In 2017, astronomers projected an asteroid the size of a cruise ship would strike Japan sometime in the next decade. At this time, scientists and government officials from NASA and other space agencies gathered at an annual planetary defense conference in Tokyo. This group quickly devised a plan to knock the asteroid off its path toward Earth. Japan’s fate relied on a fleet of robotic spacecraft that would launch in the next few years.
In 2020, the world’s space agencies banded together, launching four ships toward the astroid that was known to bump into the earth. The ships, known as kinetic impactors, struck their targets precisely. Japan was spared a herculean evacuation effort, its cities and neighborhoods saved from annihilation.
None of these events really happened. It was a simulation, that officials carry on a regular basis. And deflecting an object from deep space on its way is the preferred method of protecting this planet by the scientists, which is the reason this was simulated. However, no one knows whether the technique will actually work. Never in history has our species tried to knock an asteroid away from our world.
The fact that it was never tried is about to change. On Wednesday at 1:21 a.m. Eastern time, NASA launched the Double Asteroid Redirection Test mission, or DART, from a U.S. Space Force base in California (it was Tuesday local time). A 1,200-pound, refrigerator-sized spacecraft will go around the sun to slam into a small asteroid named Dimorphos at 15,000 miles per hour next year. If the mission succeeds, it could show humanity’s ability to knock a potentially hazardous asteroid away from Earth.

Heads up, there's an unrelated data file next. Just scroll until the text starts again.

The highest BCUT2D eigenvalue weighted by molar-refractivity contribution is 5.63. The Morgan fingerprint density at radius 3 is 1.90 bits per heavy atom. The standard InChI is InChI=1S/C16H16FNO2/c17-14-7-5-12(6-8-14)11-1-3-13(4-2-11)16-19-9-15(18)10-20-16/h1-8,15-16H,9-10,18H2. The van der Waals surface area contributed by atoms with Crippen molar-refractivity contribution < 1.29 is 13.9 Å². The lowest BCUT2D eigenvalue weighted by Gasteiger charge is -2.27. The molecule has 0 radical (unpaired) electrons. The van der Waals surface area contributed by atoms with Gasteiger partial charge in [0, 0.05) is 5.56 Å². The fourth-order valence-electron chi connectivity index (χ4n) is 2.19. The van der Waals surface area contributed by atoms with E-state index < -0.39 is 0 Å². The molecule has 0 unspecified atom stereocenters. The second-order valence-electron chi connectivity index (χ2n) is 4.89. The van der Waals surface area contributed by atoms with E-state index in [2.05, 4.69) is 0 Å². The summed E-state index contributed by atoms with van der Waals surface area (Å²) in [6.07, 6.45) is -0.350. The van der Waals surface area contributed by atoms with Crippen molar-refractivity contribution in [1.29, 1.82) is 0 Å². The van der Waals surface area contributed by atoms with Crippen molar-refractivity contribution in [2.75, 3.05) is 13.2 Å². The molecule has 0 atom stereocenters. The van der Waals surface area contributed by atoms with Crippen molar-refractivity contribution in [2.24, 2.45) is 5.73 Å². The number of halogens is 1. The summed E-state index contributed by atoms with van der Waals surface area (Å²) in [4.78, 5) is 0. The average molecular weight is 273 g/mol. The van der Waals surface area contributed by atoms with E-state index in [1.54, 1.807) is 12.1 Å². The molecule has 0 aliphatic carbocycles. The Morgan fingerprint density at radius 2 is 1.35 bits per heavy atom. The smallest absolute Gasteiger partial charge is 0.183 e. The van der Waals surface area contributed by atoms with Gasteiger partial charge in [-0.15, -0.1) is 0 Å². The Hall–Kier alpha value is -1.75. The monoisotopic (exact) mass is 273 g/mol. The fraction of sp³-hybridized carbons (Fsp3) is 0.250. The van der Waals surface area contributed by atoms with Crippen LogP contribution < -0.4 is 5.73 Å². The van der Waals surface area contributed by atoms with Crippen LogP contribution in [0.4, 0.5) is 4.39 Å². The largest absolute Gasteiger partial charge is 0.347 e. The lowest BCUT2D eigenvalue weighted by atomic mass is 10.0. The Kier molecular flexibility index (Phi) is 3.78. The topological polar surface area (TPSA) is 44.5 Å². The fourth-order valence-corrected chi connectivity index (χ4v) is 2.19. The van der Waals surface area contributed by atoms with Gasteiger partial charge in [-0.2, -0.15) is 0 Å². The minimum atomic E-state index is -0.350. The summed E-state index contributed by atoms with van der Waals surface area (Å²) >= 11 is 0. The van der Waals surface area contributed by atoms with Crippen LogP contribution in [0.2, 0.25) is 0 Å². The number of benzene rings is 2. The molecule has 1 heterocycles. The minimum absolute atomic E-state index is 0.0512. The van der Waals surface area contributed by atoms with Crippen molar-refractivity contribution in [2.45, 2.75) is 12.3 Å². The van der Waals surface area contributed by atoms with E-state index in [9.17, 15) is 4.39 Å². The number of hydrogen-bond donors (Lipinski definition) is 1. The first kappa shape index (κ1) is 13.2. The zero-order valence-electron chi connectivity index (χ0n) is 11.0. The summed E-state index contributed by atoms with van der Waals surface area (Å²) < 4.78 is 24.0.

The $324 million DART mission is unusual for NASA, a civilian agency that focuses mainly on exploration, climate monitoring, and hunting for signs of past life. While it coordinates with and relies on the U.S. Department of Defense for some activities, NASA has not traditionally been responsible for leading efforts to protect the United States — or Earth, for that matter — from any security threat. The DART mission is giving, to some degree, the responsibility to protect Earth to NASA.
NASA has been studying space rocks up close for decades. It has landed robots on the surface of Mars, plucked samples from a large asteroid named Bennu (which may threaten Earth in the 22nd century), and even deliberately crashed spacecraft into a comet and into the moon, all for the sake of science. But striking an asteroid hard enough to alter its orbit in space poses new challenges for the agency’s engineers and scientists.